Legal Issues

by Mike Masnick


Filed Under:
collections, money

Companies:
choruss, soundexchange



How Come SoundExchange Is Holding Onto Over $100 Million?

from the questions,-questions,-questions dept

We've talked about the ridiculousness of the various music collections societies being involved in the discussions on new music business models. To them, the answer is always the same: add another license and let us collect it. They're middlemen and they take in tons of money and would only be all too happy to take in more. Some got upset with us in the comments, by noting that some of these collections societies are non-profits. In fact, the new Choruss offering, which we've already explained why it's a bad idea that's more of a bait-and-switch than anything useful, has been described as a similar "non-profit" collections group.

But, as we've noted in the past, supposedly nonprofit collections groups such as SoundExchange (a spinoff of the RIAA) are notorious for not finding artists to pay -- even some of the biggest names in the business. Oh, and did we mention that if the royalties go "unclaimed" the recording industry (via SoundExchange) often gets to keep the money? Given that bit of info, it's perhaps no surprise at all that P2Pnet is noticing that SoundExchange's own tax returns note that the nonprofit was sitting on over $100 million at the end of 2007, a pretty significant leap over previous years, and a somewhat startling sum for a supposed "nonprofit" in charge of both collecting and distributing funds.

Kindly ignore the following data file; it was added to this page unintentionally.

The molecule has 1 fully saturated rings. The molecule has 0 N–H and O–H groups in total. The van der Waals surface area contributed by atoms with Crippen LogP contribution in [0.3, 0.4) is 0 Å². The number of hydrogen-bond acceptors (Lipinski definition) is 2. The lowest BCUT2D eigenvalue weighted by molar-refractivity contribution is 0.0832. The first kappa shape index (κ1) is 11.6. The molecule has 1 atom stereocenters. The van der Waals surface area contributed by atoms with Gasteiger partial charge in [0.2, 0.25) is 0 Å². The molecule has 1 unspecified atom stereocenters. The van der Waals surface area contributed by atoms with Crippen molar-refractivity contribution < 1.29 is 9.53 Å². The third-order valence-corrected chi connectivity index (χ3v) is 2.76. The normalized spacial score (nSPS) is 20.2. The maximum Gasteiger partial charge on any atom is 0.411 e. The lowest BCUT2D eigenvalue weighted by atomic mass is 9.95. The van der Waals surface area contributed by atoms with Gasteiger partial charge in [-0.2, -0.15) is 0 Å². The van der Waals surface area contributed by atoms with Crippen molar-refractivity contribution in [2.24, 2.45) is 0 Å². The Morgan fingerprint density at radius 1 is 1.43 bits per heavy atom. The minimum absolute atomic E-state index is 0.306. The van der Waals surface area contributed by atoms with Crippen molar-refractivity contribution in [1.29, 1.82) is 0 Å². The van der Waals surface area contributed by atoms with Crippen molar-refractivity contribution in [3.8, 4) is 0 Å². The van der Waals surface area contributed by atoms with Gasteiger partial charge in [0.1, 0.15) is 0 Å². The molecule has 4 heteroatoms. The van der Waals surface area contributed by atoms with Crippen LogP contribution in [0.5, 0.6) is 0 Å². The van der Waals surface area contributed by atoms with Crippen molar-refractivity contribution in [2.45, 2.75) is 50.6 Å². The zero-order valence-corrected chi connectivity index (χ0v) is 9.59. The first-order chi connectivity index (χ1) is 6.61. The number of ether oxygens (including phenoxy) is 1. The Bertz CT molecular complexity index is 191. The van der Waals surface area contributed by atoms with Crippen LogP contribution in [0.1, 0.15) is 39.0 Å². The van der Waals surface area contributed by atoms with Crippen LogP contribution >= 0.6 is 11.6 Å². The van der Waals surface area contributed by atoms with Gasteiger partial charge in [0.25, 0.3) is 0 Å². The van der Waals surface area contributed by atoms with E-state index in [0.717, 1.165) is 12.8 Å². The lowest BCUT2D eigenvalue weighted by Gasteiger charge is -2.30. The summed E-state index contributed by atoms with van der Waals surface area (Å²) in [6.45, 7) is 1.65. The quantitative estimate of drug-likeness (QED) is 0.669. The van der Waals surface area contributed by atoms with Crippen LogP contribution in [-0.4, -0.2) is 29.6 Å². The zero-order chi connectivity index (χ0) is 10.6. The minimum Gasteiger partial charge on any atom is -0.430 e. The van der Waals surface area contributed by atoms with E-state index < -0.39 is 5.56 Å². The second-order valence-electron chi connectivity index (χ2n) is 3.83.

It seems like those musicians sure are difficult to find.

The P2Pnet report also points out that it will be interesting to see how much SoundExchange has spent on lobbying efforts. SoundExchange is actually barred from lobbying the government, but has been ignoring that for years by funding musicFIRST, a recording industry lobbying group that's trying to add a new license for radio stations to pay (collected by SoundExchange, of course) by claiming that radio is actually a form of piracy.

So, even if Choruss or these other collections societies seem to be designed with the best intentions in mind (and I'm sure they are), it seems that they're wide open to abuse -- which is yet another reason to be quite worried about simply handing over the entire industry's business model to such an operation.

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  1. icon
    MadJo (profile), 24 Mar 2009 @ 2:50am

    Re: Re: Re: Re: Re: Re: Re:

    That's because they have paid their dues to SoundExchange to be able to get their money.

    Yes, indeed 'famous' artists generally aren't on that list, because most of them are signed to labels, and the label will make sure that they extract the money from SoundExchange. But SE refuses to do its job in finding the artists it is collecting royalties for (that includes indy-artists and in some cases even creative common artists.)

    SE has shown it can't be arsed to do its job. If a simple Google search gives you the name and address of most of these artists, and they still claim they can't find them. Then they are clueless numbskulls who are unfit to run a business.

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